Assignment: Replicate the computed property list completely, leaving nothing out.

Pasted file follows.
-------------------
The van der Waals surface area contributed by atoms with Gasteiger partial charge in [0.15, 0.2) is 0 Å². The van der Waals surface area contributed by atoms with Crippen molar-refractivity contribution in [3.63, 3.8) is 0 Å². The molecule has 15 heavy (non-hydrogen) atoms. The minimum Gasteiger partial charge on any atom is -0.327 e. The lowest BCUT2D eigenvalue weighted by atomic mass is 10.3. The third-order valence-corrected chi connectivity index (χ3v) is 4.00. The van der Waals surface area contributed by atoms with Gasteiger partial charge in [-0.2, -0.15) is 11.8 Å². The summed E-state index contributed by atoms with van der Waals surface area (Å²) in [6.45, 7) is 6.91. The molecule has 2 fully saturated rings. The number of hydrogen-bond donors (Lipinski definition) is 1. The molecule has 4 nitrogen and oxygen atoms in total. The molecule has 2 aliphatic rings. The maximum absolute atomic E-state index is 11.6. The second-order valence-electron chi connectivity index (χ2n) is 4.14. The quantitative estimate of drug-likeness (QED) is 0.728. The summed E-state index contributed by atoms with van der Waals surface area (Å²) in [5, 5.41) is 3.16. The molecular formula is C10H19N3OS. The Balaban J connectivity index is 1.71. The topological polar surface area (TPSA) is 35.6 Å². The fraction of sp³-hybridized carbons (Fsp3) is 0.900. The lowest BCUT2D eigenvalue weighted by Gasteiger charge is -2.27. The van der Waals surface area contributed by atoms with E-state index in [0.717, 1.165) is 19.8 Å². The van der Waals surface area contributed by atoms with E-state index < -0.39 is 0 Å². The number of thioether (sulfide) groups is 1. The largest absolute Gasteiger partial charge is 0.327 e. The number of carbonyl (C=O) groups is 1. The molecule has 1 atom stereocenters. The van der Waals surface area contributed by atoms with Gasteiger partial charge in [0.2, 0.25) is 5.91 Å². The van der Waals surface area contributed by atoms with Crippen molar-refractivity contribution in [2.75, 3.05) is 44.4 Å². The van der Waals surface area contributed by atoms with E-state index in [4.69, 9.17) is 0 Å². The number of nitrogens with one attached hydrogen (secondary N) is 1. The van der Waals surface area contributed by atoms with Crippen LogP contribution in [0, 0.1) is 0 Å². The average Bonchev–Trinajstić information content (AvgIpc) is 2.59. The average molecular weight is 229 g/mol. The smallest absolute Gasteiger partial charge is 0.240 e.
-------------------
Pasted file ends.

The van der Waals surface area contributed by atoms with Gasteiger partial charge in [0.15, 0.2) is 0 Å². The van der Waals surface area contributed by atoms with Crippen molar-refractivity contribution in [3.63, 3.8) is 0 Å². The molecule has 15 heavy (non-hydrogen) atoms. The minimum Gasteiger partial charge on any atom is -0.327 e. The lowest BCUT2D eigenvalue weighted by atomic mass is 10.3. The third-order valence-corrected chi connectivity index (χ3v) is 4.00. The van der Waals surface area contributed by atoms with Gasteiger partial charge in [-0.2, -0.15) is 11.8 Å². The summed E-state index contributed by atoms with van der Waals surface area (Å²) in [6.45, 7) is 6.91. The molecule has 2 fully saturated rings. The number of hydrogen-bond donors (Lipinski definition) is 1. The molecule has 4 nitrogen and oxygen atoms in total. The molecule has 2 aliphatic rings. The maximum absolute atomic E-state index is 11.6. The second-order valence-electron chi connectivity index (χ2n) is 4.14. The quantitative estimate of drug-likeness (QED) is 0.728. The summed E-state index contributed by atoms with van der Waals surface area (Å²) in [5, 5.41) is 3.16. The molecular formula is C10H19N3OS. The Balaban J connectivity index is 1.71. The topological polar surface area (TPSA) is 35.6 Å². The fraction of sp³-hybridized carbons (Fsp3) is 0.900. The lowest BCUT2D eigenvalue weighted by Gasteiger charge is -2.27. The van der Waals surface area contributed by atoms with E-state index in [0.717, 1.165) is 19.8 Å². The van der Waals surface area contributed by atoms with E-state index < -0.39 is 0 Å². The number of thioether (sulfide) groups is 1. The largest absolute Gasteiger partial charge is 0.327 e. The number of carbonyl (C=O) groups is 1. The molecule has 1 atom stereocenters. The van der Waals surface area contributed by atoms with Gasteiger partial charge in [0.2, 0.25) is 5.91 Å². The van der Waals surface area contributed by atoms with Crippen molar-refractivity contribution in [2.75, 3.05) is 44.4 Å². The van der Waals surface area contributed by atoms with E-state index in [4.69, 9.17) is 0 Å². The number of nitrogens with one attached hydrogen (secondary N) is 1. The van der Waals surface area contributed by atoms with Crippen LogP contribution in [0, 0.1) is 0 Å². The average Bonchev–Trinajstić information content (AvgIpc) is 2.59. The average molecular weight is 229 g/mol. The smallest absolute Gasteiger partial charge is 0.240 e.